Even if I were a fan of suspense in communication, I’d much prefer one spoiler alert, a notification that the whole story is in my inbox, than a series of them announcing one bite-sized sequel after another. Binge-watching an entire season of a TV show is so much better than consuming it week to week, one cliffhanger after another. I prefer my written communication in volumes, too.
3. You can respond whenever you want to.
The great thing about email is that unlike with Facebook Messenger, where senders know as soon as you’ve read a message, you can pretend you haven’t had time to check your email until you have time to respond or until you want to respond. (Oh, to go back to those pre-Messenger days when you could exchange wordy, complicated, multi-paragraph messages via Facebook without fear of accidentally sending one before you’ve had a chance to edit it.)
And there are benefits in reverse, too. We can shrug off an unanswered text with “They must be busy” or “Maybe they haven’t had a chance to read it yet” for only so long. Eventually, it’s obvious they’re ignoring you — or worse — full-on ghosting you. With email, you can pretend they haven’t gotten around to reading it yet for as long as denial maintains your mental equilibrium.
4. You don’t have to make up lame excuses why you have to go.
Email allows you to control every aspect of the your side of the conversation, including how you exit. And you can exit and re-enter as many times as you want to over as long a period as you need until you’ve gotten every paragraph just right.
5. With email, neither side is privy to negative body language and cues or bad hair days.
Go ahead and sigh or roll your eyes. No-one is watching or listening. And while video chats are nowhere near as terrifying as they seemed back when they were a future fantasy on The Jetsons, I still enjoy the option of being able to communicate with people while I’m looking my worst without anyone knowing how hideous I look.
Maybe one day potential employers in remote locations will see things my way and replace Skype interviews with email interviews, during which I can dress way down and research the answers to tough and/or irrelevant questions. I have no doubt I’d be able to rock one of those with ease since I wouldn’t be wondering if the camera and the lighting are capturing me at my most complimentary angles.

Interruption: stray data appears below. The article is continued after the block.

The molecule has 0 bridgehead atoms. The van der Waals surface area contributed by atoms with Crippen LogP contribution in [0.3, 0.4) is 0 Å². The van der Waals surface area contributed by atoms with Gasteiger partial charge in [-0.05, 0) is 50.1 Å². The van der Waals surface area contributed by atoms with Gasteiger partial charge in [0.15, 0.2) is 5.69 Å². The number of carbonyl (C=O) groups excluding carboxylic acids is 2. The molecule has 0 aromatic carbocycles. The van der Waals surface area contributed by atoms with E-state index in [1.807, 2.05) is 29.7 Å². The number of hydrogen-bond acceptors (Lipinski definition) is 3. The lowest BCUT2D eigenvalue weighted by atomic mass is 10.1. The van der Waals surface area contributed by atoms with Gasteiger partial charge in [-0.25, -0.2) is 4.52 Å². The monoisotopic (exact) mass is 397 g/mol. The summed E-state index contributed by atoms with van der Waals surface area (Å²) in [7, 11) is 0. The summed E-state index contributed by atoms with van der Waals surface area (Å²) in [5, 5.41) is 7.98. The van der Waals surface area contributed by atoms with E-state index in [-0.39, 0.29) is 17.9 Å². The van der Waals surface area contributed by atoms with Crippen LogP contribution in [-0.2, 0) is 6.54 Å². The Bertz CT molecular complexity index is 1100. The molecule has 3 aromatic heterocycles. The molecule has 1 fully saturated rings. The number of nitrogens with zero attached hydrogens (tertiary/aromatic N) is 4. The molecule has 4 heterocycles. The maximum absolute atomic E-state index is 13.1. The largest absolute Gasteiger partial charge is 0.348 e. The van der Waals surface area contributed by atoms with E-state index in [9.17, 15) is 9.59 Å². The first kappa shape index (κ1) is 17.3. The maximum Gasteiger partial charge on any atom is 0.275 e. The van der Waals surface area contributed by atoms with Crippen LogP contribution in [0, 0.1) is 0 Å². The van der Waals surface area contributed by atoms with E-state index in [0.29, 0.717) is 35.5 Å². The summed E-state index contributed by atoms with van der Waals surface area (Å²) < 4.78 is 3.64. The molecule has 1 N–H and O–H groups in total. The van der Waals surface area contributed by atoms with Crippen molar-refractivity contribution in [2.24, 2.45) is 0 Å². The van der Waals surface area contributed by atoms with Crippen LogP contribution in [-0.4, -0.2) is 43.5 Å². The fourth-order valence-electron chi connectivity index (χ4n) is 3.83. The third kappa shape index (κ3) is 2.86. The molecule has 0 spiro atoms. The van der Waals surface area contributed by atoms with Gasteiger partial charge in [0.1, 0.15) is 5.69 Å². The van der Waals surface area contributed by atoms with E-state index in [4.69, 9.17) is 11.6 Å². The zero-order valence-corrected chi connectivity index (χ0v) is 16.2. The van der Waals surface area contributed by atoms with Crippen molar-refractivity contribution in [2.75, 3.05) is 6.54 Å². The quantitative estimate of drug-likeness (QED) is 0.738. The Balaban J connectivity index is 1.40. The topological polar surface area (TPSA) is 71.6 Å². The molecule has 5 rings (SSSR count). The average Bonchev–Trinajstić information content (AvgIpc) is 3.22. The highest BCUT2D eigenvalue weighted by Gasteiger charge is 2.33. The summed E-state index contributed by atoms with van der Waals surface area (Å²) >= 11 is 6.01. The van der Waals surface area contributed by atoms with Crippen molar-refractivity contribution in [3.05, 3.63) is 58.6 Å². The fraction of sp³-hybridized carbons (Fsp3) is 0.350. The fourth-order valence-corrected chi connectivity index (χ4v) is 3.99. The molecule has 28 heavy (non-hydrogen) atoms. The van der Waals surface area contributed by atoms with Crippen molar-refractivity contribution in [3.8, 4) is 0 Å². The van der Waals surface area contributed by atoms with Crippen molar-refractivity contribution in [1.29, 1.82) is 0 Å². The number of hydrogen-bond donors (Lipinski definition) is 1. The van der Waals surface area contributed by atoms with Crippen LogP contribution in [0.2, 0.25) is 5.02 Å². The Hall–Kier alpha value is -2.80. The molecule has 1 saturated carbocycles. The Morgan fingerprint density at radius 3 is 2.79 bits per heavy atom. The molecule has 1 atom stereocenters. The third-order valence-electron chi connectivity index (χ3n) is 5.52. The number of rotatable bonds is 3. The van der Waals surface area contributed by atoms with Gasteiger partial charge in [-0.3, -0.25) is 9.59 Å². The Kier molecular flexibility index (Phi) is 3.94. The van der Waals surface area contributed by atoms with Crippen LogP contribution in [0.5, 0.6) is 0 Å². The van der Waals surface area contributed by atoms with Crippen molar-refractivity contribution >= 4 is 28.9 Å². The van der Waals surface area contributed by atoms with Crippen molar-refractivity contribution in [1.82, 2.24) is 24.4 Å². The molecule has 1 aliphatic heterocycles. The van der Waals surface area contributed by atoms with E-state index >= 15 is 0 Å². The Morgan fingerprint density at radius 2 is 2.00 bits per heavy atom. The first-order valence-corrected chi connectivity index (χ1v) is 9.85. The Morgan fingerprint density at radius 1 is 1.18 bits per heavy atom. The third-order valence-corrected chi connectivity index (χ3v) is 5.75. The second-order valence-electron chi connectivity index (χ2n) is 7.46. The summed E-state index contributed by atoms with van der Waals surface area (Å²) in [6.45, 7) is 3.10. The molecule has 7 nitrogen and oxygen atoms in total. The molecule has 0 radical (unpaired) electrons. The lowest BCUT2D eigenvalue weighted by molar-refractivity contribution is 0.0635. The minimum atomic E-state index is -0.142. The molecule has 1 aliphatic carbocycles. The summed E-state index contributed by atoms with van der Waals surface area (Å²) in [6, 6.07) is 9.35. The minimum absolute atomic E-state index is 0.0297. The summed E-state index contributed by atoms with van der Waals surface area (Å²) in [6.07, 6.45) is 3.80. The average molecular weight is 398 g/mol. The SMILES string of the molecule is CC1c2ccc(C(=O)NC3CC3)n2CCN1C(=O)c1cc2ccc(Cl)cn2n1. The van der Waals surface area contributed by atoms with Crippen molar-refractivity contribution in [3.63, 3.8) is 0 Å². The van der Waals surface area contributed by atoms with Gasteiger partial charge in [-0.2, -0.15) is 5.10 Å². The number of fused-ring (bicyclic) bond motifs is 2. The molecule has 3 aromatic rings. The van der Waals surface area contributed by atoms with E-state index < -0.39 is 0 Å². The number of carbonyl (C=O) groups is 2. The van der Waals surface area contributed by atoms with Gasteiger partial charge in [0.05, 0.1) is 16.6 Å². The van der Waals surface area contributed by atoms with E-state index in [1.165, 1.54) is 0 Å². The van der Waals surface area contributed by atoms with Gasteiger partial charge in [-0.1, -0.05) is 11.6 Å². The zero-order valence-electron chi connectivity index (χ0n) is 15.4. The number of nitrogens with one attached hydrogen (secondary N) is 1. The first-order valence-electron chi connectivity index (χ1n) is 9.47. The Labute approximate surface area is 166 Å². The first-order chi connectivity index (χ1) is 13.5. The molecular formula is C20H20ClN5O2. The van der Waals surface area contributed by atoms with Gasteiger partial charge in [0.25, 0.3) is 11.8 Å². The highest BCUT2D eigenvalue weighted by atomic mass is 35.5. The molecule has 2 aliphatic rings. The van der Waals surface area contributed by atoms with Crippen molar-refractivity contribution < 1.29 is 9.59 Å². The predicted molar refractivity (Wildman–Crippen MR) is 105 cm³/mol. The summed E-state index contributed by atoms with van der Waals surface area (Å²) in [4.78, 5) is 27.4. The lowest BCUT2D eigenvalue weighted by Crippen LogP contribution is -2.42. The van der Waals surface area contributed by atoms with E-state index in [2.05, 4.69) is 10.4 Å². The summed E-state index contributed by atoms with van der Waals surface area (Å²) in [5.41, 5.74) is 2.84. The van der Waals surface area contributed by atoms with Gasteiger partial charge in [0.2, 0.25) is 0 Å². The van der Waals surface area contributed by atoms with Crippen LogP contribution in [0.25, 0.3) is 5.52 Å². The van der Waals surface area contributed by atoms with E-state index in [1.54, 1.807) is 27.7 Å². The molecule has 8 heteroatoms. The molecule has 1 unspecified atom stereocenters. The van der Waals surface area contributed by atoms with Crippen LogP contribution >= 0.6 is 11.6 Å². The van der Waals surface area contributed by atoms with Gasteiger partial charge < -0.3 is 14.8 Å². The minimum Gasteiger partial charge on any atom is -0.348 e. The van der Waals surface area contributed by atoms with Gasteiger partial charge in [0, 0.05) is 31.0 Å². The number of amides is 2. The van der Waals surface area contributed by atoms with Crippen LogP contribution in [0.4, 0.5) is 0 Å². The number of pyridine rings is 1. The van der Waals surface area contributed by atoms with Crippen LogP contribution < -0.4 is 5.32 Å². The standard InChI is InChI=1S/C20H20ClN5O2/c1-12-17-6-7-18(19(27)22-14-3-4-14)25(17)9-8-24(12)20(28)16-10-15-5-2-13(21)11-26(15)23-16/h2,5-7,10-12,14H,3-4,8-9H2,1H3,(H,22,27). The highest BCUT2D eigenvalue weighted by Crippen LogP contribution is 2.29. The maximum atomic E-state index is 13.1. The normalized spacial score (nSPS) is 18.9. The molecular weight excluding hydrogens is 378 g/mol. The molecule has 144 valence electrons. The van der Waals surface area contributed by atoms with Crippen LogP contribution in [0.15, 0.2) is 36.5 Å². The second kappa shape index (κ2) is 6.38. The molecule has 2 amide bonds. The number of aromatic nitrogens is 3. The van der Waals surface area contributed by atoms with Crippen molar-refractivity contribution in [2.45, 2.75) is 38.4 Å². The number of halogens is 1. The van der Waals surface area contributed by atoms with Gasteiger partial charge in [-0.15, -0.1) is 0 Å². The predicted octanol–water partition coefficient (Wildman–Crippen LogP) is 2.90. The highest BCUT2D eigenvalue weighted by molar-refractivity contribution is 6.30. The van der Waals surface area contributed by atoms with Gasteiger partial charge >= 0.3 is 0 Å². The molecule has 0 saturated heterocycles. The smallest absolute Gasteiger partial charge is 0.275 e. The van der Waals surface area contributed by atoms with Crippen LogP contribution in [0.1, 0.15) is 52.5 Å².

6. It gives you something to look forward to.
You can savor an email and/or save it for later. With texts and IM communication, the pleasures are far more fleeting. Since they’re likely to just be one or two sentences — or as number two above makes clear, a series of one or two sentences — there’s nothing to tuck away and save for later, like the next chapter of an engrossing book.
7. Emails give engagement more depth.
You can ponder the meaning of life, diving as deep as you dare to. You’re free to introduce complex ideas and potentially controversial ones without having to worry about being interrupted or contradicted mid-thought.
Like number three, benefits flow in both directions. Your opponent — er, the person you’re talking to — also gets to present ideas in full, and you have to hear him or her out completely before offering your own rebuttal.
Via email, a soon-to-be ex can also spend more time explaining why he or she is dumping you, and unlike a phone call, you get to relive it over and over until you finally delete it, which, let’s face it, the masochist in all of us always wants to do.
My ex Kevin broke up with me by email while I was on holiday in Rio. Even though it hurt like hell at the time, especially since he gave me the brush-off the morning after I’d been robbed, I’m still thankful he didn’t do it by phone or wait to do it in person after I got back. I was able to turn my getaway into a rebound vacation without anyone racking up long-distance charges.
And there’s another bright side. A break-up email might hurt harder and for longer than a simple “Goodbye” text or instant message, but at least it proves your latest ex cared enough to sit down and write.